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Best ‘Lice of Life’ movie of 2019: Uncut Gems

The movie poster for "Uncut Gems."
The movie poster for "Uncut Gems." - Image courtesy of Elara Pictures.

By Jim Bloch

Spoiler Alert: The following article contains mild spoilers in a synopsis of the film. Read on at your own risk.

We all enjoy slice of life movies such as Noah Baumbach’s “Francis Ha” (2012), Darren Aronofsky’s “The Wrestler” (2008) or Richard Linklater’s magisterial “Boyhood” (2014).

But there’s nothing like a good old-fashioned “lice of life” movie in which the hero is being eaten alive by some sort of addiction. Think of last year’s “A Star is Born,” directed by Bradley Cooper, or Mike Figgis’s “Leaving Las Vegas” (1995) or Blake Edwards’s “Days of Wine and Roses” (1962).

In 2019, the best lice of life movie was “Uncut Gems,” directed by Bennie and Josh Safdie and starring Adam Sandler as the gambling-addicted jeweler Howard Ratner. Sandler is so dominant in the film, so compelling with his sleazy goatee, processed hair, luminescent Chiclets teeth, a diamond in each earlobe, his rimless glasses with gold ear pieces, leather coat and constant stream of jive talk that he overwhelms everyone else in the picture, including real-life characters playing themselves — the basketball star Kevin Garnett and the rap artist The Weeknd.

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Sandler’s bravura performance puts the viewer in the heart of the action as loan sharks swarm him from all directions, demanding repayments for loans he has lost gambling, threaten his life, loom four rows back at his daughter’s high school play, in which one scene finds her ironically spitting up gold pieces moments after Sandler can’t come up with a dime, is kidnapped by thugs, stripped naked and stuffed into the trunk of his own Mercedes.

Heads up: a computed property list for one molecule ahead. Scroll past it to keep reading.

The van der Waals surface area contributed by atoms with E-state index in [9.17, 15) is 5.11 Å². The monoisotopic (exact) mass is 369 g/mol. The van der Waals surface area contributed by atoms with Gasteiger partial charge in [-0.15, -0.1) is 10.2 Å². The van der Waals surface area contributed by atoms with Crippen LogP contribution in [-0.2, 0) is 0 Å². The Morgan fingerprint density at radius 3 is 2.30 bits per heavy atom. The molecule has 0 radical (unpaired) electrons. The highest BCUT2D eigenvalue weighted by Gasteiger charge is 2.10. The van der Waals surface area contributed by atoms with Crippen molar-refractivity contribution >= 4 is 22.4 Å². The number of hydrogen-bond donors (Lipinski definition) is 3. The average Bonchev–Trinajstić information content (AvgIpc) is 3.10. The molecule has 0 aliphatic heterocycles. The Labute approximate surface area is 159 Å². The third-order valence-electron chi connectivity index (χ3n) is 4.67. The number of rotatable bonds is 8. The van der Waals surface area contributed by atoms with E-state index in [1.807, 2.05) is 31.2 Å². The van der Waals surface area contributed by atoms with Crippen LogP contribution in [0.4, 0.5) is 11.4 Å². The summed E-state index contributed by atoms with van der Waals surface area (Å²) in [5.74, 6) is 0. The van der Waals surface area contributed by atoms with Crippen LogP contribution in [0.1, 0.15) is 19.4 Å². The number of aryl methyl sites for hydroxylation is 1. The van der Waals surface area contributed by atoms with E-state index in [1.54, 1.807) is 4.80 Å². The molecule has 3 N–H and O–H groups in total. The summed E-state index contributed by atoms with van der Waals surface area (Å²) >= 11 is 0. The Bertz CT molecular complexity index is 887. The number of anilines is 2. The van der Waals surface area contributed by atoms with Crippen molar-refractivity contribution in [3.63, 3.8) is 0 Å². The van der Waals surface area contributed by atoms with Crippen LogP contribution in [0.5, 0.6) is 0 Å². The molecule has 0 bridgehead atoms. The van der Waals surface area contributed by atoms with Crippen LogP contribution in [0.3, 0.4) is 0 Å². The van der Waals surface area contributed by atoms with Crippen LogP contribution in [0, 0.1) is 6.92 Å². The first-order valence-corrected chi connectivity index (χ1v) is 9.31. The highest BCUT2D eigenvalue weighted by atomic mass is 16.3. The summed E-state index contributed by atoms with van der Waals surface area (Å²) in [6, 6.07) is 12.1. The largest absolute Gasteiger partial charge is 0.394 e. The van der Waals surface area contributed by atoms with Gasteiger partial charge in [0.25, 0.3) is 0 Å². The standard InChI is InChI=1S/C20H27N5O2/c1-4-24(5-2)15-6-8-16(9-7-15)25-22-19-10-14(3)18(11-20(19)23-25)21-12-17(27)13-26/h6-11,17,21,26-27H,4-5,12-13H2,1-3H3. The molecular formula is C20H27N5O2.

Try explaining that to your wife.

With no clothes but somehow his phone, he calls her and tells her — in the middle of the play — that he’s locked his keys in his trunk and could she come out to the parking lot and open it? Idina Menzel seems stoic and under-used as Dinah Ratner — until she responds to his pleas for another chance.

“You are the most annoying person I have ever met,” she tells him in a quiet, devastating rant. “I hate you.”

The thrill of winning a big bet is for Howard like the greatest orgasm ever and it is the only time Sandler wants sex with his girlfriend, the much younger Julia, played by Julia Fox. Forget about his wife.

At one point, Sandler rags on his girlfriend Julie for staying up all night and partying — she’s in bed with another woman.

“You’re so extra,” Julia says.

The MacGuffin in the movie is a fist-sized chunk of dull-looking rock studded with gumball-sized black opals, which embody “all the colors in the universe” forged 110 million years ago deep underground in Ethiopia and mined by black Jews working in slave-like conditions in the Welo Mine.

Garnett and his throng of friends and hangers-on come through the bullet-proof glass security chamber into Howard’s private jewelry store. Howard shows him the opal-studded rock, worth more than a million dollars, and Garnett is entranced as he studies the kaleidoscopic colors through Howard’s loupe. Garnett is in love. The glass jewelry display case on which he leans explodes under his weight.

“It’s a sign,” KG tells Howard. “I need this.”

“It’s not for sale,” Howard says.

In exchange for KG’s diamond-encrusted 2008 NBA Championship ring, Howard lends KG the black opal — with a promise that it’s to be returned by 9 a.m. Friday morning. Howard immediately pawns KG’s ring for $21,000 and lays the money on a series of complicated bets for that night’s Celtic’s game.

Made famous by Alfred Hitchcock, a MacGuffin refers to an object or event that is worthless or irrelevant in itself, but which motivates the action in a film. In “Uncut Gems,” the black opal becomes more and more of a MacGuffin as the movie unfurls.

The trade of black opal for KG’s ring sets in motion the dizzyingly escalating finale where the rock plunges in value to $250,000, then $190,000, then $155,000.

By the end of the movie, the even the appearance of the rock has taken a hit. It looks like a slab of dull cement with busted marbles in it.

Lice of life movies usually don’t end well.

But they often end spectacularly.

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